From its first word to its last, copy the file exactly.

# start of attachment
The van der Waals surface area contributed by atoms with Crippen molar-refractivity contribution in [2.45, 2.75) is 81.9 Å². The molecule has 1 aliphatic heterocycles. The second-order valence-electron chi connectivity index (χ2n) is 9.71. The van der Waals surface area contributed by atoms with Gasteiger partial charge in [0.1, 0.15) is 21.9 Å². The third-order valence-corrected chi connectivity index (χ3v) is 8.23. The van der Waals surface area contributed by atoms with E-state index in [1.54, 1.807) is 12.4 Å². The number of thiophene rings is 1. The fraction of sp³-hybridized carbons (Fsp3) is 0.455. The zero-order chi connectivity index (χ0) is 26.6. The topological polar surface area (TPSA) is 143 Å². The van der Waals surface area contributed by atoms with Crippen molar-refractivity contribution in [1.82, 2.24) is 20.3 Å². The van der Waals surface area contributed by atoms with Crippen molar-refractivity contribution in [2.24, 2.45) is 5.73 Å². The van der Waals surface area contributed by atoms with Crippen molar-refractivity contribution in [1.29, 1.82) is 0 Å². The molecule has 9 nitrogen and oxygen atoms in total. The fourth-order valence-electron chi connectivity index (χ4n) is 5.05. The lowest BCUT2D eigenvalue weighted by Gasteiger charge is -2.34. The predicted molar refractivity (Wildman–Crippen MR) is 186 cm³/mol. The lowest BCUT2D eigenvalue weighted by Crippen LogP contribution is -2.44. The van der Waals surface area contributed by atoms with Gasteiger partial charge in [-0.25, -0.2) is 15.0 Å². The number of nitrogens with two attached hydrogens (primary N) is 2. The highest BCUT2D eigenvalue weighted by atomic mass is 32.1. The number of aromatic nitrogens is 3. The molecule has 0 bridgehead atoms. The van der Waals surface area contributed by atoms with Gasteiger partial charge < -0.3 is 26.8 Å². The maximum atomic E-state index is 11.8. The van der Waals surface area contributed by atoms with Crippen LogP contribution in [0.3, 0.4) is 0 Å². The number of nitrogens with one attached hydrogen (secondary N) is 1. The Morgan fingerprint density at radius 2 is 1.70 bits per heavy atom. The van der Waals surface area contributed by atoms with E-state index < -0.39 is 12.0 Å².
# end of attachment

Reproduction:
The van der Waals surface area contributed by atoms with Crippen molar-refractivity contribution in [2.45, 2.75) is 81.9 Å². The molecule has 1 aliphatic heterocycles. The second-order valence-electron chi connectivity index (χ2n) is 9.71. The van der Waals surface area contributed by atoms with Gasteiger partial charge in [0.1, 0.15) is 21.9 Å². The third-order valence-corrected chi connectivity index (χ3v) is 8.23. The van der Waals surface area contributed by atoms with E-state index in [1.54, 1.807) is 12.4 Å². The number of thiophene rings is 1. The fraction of sp³-hybridized carbons (Fsp3) is 0.455. The zero-order chi connectivity index (χ0) is 26.6. The topological polar surface area (TPSA) is 143 Å². The van der Waals surface area contributed by atoms with Crippen molar-refractivity contribution in [1.82, 2.24) is 20.3 Å². The van der Waals surface area contributed by atoms with Crippen molar-refractivity contribution in [2.24, 2.45) is 5.73 Å². The van der Waals surface area contributed by atoms with Crippen molar-refractivity contribution in [1.29, 1.82) is 0 Å². The molecule has 9 nitrogen and oxygen atoms in total. The fourth-order valence-electron chi connectivity index (χ4n) is 5.05. The lowest BCUT2D eigenvalue weighted by Gasteiger charge is -2.34. The predicted molar refractivity (Wildman–Crippen MR) is 186 cm³/mol. The lowest BCUT2D eigenvalue weighted by Crippen LogP contribution is -2.44. The van der Waals surface area contributed by atoms with Gasteiger partial charge in [-0.25, -0.2) is 15.0 Å². The number of nitrogens with two attached hydrogens (primary N) is 2. The highest BCUT2D eigenvalue weighted by atomic mass is 32.1. The number of aromatic nitrogens is 3. The molecule has 0 bridgehead atoms. The van der Waals surface area contributed by atoms with Gasteiger partial charge < -0.3 is 26.8 Å². The maximum atomic E-state index is 11.8. The van der Waals surface area contributed by atoms with Crippen LogP contribution in [0.3, 0.4) is 0 Å². The number of nitrogens with one attached hydrogen (secondary N) is 1. The Morgan fingerprint density at radius 2 is 1.70 bits per heavy atom. The van der Waals surface area contributed by atoms with E-state index < -0.39 is 12.0 Å².